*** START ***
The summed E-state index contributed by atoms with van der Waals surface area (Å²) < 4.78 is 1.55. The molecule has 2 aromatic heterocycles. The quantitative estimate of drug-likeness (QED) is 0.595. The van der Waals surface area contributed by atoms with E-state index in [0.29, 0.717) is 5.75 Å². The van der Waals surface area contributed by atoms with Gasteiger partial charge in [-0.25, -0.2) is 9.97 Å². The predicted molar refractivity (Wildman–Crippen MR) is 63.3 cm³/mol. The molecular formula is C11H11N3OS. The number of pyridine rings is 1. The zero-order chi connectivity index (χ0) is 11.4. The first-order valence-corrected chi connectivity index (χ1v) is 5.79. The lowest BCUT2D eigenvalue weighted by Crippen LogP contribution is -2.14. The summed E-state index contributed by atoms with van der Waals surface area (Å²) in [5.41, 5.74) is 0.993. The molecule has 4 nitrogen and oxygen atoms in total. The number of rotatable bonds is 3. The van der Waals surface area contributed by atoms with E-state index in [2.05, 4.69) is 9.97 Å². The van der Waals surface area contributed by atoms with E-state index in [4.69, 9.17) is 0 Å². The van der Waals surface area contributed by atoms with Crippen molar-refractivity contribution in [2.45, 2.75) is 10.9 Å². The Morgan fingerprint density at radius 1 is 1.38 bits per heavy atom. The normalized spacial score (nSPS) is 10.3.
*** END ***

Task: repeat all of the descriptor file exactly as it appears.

The summed E-state index contributed by atoms with van der Waals surface area (Å²) < 4.78 is 1.55. The molecule has 2 aromatic heterocycles. The quantitative estimate of drug-likeness (QED) is 0.595. The van der Waals surface area contributed by atoms with E-state index in [0.29, 0.717) is 5.75 Å². The van der Waals surface area contributed by atoms with Gasteiger partial charge in [-0.25, -0.2) is 9.97 Å². The predicted molar refractivity (Wildman–Crippen MR) is 63.3 cm³/mol. The molecular formula is C11H11N3OS. The number of pyridine rings is 1. The zero-order chi connectivity index (χ0) is 11.4. The first-order valence-corrected chi connectivity index (χ1v) is 5.79. The lowest BCUT2D eigenvalue weighted by Crippen LogP contribution is -2.14. The summed E-state index contributed by atoms with van der Waals surface area (Å²) in [5.41, 5.74) is 0.993. The molecule has 4 nitrogen and oxygen atoms in total. The number of rotatable bonds is 3. The van der Waals surface area contributed by atoms with E-state index in [2.05, 4.69) is 9.97 Å². The van der Waals surface area contributed by atoms with E-state index in [4.69, 9.17) is 0 Å². The van der Waals surface area contributed by atoms with Crippen molar-refractivity contribution in [2.45, 2.75) is 10.9 Å². The Morgan fingerprint density at radius 1 is 1.38 bits per heavy atom. The normalized spacial score (nSPS) is 10.3.